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Shusaku Endo

Silence is the story of a Portuguese, Catholic priest, Sebastian Rodrigues, who volunteers to go to Japan in the 17th century to minister to Christian converts and to discover why his colleague, Christovao Ferreira, another Portuguese priest, has reportedly apostatized.  The background of Silence is historically accurate.  Christianity was introduced to Japan in 1549 by the co-founders of the Jesuit Order, and the religion found favour with the Japanese court for the next sixty years.  However, the hostility of English and Dutch Protestant missionaries and the desire of Shugun Icyasu to destroy Christian influence in Japan led to ruthless attacks on Japanese Christians, many of whom were tortured, burned alive, or forced to apostatize – renounce their faith.

Rodrigues makes the long sea voyage from Portugal to Japan in the company of another missionary priest: Father Garrpe.  On arrival, and escorted by a shifty Japanese peasant named Kichijiro, they are placed in a remote hut above a Christian village.  As the story unfolds, Kichijiro becomes a surrogate for Judas Iscariot: admiring Rodrigues and helping him, but also so tempted by the reward in silver for leading the Japanese officials to a priest that he succumbs to the temptation.  Kichijiro goes through repeated episodes to apostatizing and then returning to his Christian faith, claiming that he is too weak to resist torture.  The strategy of the Japanese official who is the chief persecutor, Inoue, is to use the Christian peasants as hostages to wring an apostasy from the priests.  With the priests eliminated, the religion will disappear.  In one scene, watched by Rodrigues, three Christian peasants who have apostatized are wrapped tightly in reed blankets and dropped off a boat.  Father Garrpe tries to swim to their rescue, but all four drown.  Rodrigues had been invited to save all four if he would just put his foot on a plaque on which there is the face of Christ.  The psychological torture continues: Rodrigues is kept in prison, un-harmed on meager rations, but exposed to the suffering of Christian peasants.  Ferreira appears, and advises Rodrigues to take the right way out: simply trample on the image.  Rodrigues spends the rest of his life as a comfortable captive, performing translations and writing anti-Christian essays at the behest of his captors.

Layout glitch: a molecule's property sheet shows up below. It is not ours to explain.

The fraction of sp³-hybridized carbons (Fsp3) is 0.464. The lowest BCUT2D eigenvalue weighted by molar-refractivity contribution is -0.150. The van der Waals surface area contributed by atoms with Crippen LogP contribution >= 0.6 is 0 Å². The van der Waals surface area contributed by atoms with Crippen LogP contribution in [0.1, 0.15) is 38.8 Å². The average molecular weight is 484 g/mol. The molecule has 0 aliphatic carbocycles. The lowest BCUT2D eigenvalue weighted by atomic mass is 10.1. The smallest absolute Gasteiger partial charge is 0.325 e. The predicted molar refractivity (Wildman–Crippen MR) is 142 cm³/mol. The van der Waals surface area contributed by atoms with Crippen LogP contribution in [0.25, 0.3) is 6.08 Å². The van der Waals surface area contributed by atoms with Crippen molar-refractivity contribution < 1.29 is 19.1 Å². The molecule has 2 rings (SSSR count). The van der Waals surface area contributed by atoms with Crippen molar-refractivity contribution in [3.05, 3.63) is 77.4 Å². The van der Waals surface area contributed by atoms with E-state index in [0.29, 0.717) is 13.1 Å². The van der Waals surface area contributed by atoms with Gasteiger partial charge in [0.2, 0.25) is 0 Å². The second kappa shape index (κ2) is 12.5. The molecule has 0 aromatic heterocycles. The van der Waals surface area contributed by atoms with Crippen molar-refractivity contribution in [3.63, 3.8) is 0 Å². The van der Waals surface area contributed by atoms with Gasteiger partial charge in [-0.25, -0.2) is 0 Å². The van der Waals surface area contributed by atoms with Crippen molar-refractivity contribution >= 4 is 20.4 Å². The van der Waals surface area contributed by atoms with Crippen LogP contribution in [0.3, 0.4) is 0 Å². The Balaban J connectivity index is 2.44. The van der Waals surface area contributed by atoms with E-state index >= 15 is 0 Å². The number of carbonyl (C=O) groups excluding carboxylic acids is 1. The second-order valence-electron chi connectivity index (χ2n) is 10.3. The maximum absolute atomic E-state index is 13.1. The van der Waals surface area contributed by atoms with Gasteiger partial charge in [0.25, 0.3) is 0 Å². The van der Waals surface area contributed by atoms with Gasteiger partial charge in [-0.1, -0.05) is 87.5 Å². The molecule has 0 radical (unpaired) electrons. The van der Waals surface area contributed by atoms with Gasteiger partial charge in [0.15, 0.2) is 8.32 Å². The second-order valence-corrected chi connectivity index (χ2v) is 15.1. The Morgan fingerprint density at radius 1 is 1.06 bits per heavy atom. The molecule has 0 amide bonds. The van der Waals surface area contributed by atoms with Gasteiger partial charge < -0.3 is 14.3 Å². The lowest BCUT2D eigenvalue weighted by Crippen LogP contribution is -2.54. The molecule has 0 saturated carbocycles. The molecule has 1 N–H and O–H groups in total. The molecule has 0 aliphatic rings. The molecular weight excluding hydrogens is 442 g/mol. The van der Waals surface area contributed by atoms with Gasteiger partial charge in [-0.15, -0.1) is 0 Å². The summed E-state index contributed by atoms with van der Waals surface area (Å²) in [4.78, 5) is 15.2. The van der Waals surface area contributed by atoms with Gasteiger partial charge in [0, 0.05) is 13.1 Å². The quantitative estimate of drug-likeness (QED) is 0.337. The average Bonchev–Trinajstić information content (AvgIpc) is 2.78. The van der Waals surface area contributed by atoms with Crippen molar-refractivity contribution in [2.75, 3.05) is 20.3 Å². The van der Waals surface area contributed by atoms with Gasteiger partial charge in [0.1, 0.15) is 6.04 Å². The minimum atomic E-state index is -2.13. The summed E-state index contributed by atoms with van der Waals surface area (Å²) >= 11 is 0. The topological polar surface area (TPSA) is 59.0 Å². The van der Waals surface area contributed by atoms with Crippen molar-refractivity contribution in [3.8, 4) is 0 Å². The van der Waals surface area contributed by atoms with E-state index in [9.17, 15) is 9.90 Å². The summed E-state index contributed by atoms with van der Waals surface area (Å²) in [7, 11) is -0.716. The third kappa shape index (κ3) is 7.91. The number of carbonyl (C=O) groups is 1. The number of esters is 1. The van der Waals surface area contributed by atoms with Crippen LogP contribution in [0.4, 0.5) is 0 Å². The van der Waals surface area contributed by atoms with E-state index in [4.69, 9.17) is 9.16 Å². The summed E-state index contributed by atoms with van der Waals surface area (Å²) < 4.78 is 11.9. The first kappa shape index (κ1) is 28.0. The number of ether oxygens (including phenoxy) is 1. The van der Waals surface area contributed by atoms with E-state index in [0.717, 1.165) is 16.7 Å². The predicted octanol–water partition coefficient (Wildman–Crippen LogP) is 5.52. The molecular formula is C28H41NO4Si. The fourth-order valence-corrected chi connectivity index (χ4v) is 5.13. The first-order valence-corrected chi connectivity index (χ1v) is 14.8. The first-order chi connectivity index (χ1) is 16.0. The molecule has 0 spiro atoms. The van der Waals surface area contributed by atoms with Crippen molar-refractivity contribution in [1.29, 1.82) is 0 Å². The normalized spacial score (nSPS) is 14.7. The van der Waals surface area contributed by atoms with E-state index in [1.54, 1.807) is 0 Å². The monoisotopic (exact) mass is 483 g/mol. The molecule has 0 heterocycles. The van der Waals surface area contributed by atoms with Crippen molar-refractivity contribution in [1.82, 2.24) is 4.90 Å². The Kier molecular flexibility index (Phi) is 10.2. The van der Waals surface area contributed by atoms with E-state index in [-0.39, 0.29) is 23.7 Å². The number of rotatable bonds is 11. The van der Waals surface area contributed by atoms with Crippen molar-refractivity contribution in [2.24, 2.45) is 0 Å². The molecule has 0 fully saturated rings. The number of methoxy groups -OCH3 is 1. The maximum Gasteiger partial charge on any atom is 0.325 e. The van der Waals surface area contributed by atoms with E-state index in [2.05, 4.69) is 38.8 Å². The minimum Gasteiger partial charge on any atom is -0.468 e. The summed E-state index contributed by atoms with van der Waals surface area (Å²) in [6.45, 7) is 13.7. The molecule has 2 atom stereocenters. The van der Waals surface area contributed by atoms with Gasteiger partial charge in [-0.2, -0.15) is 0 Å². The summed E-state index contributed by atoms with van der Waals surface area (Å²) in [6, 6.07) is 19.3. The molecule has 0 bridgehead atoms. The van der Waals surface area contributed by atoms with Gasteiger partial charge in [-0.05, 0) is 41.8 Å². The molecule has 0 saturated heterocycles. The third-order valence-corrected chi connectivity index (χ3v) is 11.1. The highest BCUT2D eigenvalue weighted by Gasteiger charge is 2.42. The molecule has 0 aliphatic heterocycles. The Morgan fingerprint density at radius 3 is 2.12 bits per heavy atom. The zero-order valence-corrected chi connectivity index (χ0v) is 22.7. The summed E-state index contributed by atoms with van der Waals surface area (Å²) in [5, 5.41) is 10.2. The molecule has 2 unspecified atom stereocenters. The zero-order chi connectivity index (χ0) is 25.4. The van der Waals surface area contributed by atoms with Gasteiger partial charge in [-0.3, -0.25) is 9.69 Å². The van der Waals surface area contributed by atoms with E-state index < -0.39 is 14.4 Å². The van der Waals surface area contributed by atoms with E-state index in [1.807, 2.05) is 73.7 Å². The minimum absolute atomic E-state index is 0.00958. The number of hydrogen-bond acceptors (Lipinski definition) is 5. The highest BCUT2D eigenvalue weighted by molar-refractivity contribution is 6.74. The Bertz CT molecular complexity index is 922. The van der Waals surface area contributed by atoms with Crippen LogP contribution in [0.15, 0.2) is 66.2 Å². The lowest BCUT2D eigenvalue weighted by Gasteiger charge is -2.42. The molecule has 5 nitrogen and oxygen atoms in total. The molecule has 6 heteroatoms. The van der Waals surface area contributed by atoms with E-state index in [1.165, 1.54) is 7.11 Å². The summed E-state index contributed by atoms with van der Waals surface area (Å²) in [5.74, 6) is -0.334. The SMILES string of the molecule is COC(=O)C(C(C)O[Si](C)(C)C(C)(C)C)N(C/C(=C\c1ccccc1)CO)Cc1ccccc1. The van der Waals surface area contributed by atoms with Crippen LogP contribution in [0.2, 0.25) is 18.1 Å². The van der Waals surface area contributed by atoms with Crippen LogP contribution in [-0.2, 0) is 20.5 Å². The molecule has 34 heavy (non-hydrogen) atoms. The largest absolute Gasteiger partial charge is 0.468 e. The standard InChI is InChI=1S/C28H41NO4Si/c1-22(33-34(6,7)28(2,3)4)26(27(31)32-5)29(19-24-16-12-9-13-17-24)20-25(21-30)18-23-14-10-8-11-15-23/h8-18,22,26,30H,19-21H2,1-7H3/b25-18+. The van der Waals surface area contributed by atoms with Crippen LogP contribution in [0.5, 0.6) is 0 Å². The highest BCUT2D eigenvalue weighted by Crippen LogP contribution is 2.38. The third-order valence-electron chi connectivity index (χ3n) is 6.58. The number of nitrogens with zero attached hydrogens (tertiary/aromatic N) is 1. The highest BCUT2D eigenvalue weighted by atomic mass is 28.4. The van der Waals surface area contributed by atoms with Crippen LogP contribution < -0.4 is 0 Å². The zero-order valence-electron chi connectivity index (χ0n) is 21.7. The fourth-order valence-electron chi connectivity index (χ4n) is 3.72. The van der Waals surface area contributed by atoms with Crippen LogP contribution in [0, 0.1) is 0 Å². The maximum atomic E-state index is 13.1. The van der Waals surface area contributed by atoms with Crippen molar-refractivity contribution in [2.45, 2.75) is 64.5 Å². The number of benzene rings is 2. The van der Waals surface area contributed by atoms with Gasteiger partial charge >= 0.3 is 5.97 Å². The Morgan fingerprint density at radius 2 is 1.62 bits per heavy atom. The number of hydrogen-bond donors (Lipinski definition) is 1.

Silence is not an enjoyable book, but it makes one question one’s own beliefs and assumptions.  The title refers to the silence of God in the face of so much suffering.  How can that be?  And yet, Rodrigues is frequently confronted with mental images and the words of Christ.  The definition of Christianity seems to be based on the concepts of the Japanese oppressors: a flame of strange faith, driven by priestly ritual, which contradicts the warm, comfortable ‘mudswamp’ of Japan, and that a coerced apostasy extinguishes that faith.  I, personally, am not at all comfortable with this definition, which seems far too limiting.  Moreover, given that one of Endo’s objectives as a writer was to introduce his faith to his country, this definition seems unlikely to attract many adherents.  The central messages of Christianity are obscured in the focus on what is faith and the complex role of Judas, and, by extension, on the roles of Pontius Pilate and Herod.

The Daily Telegraph calls Silence, ‘A masterpiece.  There can be no higher praise.’  I disagree.  I would call it, ‘a fine, and thought-provoking, historical novel’.  Some of this divergence in opinion may be a function of timing.  Silence was first published in 1969 (in Japan), and at that time it may have caused something of a sensation.  But for me, now, it seems a dated classic, but still well worth reading.  I didn’t find the prose to be captivating – more ordinary – though perhaps this is the translation.  But, for example, I cannot blame the translator for the inclusion of the phrase ‘a number of” three times in the space of half a dozen lines.

Review: All that Man Is

My wife bought this book for me when I was in the hospital and needed something to read during what would have been periods of utter boredom.  I had asked her to find a book which had been shortlisted for the Booker Prize.

The author is David Szalay, who was born in Canada in 1974, moved to the UK, has lived in Belgium and is now based in Budapest.  He studied at Oxford University, has written dramas for the BBC and his four novels have attracted several prizes including a listing for the Booker Prize in 2016.